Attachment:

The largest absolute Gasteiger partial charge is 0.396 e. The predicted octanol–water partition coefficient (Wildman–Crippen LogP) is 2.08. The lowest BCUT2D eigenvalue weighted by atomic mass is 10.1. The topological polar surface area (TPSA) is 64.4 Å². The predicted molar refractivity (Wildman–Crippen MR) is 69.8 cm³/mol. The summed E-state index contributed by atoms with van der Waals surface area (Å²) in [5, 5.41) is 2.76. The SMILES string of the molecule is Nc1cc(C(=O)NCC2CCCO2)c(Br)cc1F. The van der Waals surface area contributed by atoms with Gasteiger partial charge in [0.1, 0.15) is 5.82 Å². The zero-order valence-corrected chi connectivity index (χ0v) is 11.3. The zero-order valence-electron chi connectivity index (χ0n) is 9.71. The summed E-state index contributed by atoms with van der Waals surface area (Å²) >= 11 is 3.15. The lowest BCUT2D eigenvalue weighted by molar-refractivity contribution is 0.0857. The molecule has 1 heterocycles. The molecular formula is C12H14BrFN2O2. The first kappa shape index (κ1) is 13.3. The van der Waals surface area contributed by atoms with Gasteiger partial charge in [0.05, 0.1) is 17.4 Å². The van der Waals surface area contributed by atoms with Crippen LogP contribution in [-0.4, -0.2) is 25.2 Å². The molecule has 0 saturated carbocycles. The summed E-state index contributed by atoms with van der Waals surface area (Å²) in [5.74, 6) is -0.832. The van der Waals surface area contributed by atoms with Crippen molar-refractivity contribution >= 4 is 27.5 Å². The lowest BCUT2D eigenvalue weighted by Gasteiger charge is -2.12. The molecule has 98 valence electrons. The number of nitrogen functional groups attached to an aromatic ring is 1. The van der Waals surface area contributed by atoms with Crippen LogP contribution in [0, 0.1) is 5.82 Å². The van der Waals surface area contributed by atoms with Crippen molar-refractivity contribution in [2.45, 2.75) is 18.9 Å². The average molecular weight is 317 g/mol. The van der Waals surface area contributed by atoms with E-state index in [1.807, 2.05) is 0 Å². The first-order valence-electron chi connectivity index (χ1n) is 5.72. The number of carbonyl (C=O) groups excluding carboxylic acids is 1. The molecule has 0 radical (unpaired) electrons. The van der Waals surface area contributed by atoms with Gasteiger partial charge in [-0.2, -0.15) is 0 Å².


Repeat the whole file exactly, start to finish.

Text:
The largest absolute Gasteiger partial charge is 0.396 e. The predicted octanol–water partition coefficient (Wildman–Crippen LogP) is 2.08. The lowest BCUT2D eigenvalue weighted by atomic mass is 10.1. The topological polar surface area (TPSA) is 64.4 Å². The predicted molar refractivity (Wildman–Crippen MR) is 69.8 cm³/mol. The summed E-state index contributed by atoms with van der Waals surface area (Å²) in [5, 5.41) is 2.76. The SMILES string of the molecule is Nc1cc(C(=O)NCC2CCCO2)c(Br)cc1F. The van der Waals surface area contributed by atoms with Gasteiger partial charge in [0.1, 0.15) is 5.82 Å². The zero-order valence-corrected chi connectivity index (χ0v) is 11.3. The zero-order valence-electron chi connectivity index (χ0n) is 9.71. The summed E-state index contributed by atoms with van der Waals surface area (Å²) >= 11 is 3.15. The lowest BCUT2D eigenvalue weighted by molar-refractivity contribution is 0.0857. The molecule has 1 heterocycles. The molecular formula is C12H14BrFN2O2. The first kappa shape index (κ1) is 13.3. The van der Waals surface area contributed by atoms with Gasteiger partial charge in [0.05, 0.1) is 17.4 Å². The van der Waals surface area contributed by atoms with Crippen LogP contribution in [-0.4, -0.2) is 25.2 Å². The molecule has 0 saturated carbocycles. The summed E-state index contributed by atoms with van der Waals surface area (Å²) in [5.74, 6) is -0.832. The van der Waals surface area contributed by atoms with Crippen molar-refractivity contribution >= 4 is 27.5 Å². The lowest BCUT2D eigenvalue weighted by Gasteiger charge is -2.12. The molecule has 98 valence electrons. The number of nitrogen functional groups attached to an aromatic ring is 1. The van der Waals surface area contributed by atoms with Crippen LogP contribution in [0, 0.1) is 5.82 Å². The van der Waals surface area contributed by atoms with Crippen molar-refractivity contribution in [2.45, 2.75) is 18.9 Å². The average molecular weight is 317 g/mol. The van der Waals surface area contributed by atoms with E-state index in [1.807, 2.05) is 0 Å². The first-order valence-electron chi connectivity index (χ1n) is 5.72. The number of carbonyl (C=O) groups excluding carboxylic acids is 1. The molecule has 0 radical (unpaired) electrons. The van der Waals surface area contributed by atoms with Gasteiger partial charge in [-0.2, -0.15) is 0 Å².